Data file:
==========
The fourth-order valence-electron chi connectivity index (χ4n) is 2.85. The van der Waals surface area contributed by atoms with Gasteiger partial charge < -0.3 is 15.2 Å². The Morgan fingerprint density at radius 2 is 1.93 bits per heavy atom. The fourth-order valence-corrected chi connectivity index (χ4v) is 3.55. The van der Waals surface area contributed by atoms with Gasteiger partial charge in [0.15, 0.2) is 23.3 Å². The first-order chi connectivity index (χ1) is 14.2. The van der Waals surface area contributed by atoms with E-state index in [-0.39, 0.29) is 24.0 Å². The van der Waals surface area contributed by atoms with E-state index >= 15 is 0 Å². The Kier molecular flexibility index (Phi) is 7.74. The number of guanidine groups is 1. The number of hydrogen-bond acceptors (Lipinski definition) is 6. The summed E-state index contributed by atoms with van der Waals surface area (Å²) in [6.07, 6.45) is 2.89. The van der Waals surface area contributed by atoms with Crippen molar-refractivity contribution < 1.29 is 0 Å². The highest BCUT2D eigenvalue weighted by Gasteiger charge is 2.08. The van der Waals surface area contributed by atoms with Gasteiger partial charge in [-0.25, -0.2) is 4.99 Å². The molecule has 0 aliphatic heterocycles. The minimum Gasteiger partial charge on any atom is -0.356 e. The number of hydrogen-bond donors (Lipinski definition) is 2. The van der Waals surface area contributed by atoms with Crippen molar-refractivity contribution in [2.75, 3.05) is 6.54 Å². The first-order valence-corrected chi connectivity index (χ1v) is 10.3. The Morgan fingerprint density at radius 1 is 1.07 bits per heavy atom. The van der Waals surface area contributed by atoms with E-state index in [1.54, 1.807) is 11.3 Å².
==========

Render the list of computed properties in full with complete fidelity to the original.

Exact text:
The fourth-order valence-electron chi connectivity index (χ4n) is 2.85. The van der Waals surface area contributed by atoms with Gasteiger partial charge < -0.3 is 15.2 Å². The Morgan fingerprint density at radius 2 is 1.93 bits per heavy atom. The fourth-order valence-corrected chi connectivity index (χ4v) is 3.55. The van der Waals surface area contributed by atoms with Gasteiger partial charge in [0.15, 0.2) is 23.3 Å². The first-order chi connectivity index (χ1) is 14.2. The van der Waals surface area contributed by atoms with E-state index in [-0.39, 0.29) is 24.0 Å². The van der Waals surface area contributed by atoms with E-state index >= 15 is 0 Å². The Kier molecular flexibility index (Phi) is 7.74. The number of guanidine groups is 1. The number of hydrogen-bond acceptors (Lipinski definition) is 6. The summed E-state index contributed by atoms with van der Waals surface area (Å²) in [6.07, 6.45) is 2.89. The van der Waals surface area contributed by atoms with Crippen molar-refractivity contribution < 1.29 is 0 Å². The highest BCUT2D eigenvalue weighted by Gasteiger charge is 2.08. The van der Waals surface area contributed by atoms with Gasteiger partial charge in [-0.25, -0.2) is 4.99 Å². The molecule has 0 aliphatic heterocycles. The minimum Gasteiger partial charge on any atom is -0.356 e. The number of hydrogen-bond donors (Lipinski definition) is 2. The van der Waals surface area contributed by atoms with Crippen molar-refractivity contribution in [2.75, 3.05) is 6.54 Å². The first-order valence-corrected chi connectivity index (χ1v) is 10.3. The Morgan fingerprint density at radius 1 is 1.07 bits per heavy atom. The van der Waals surface area contributed by atoms with E-state index in [1.54, 1.807) is 11.3 Å².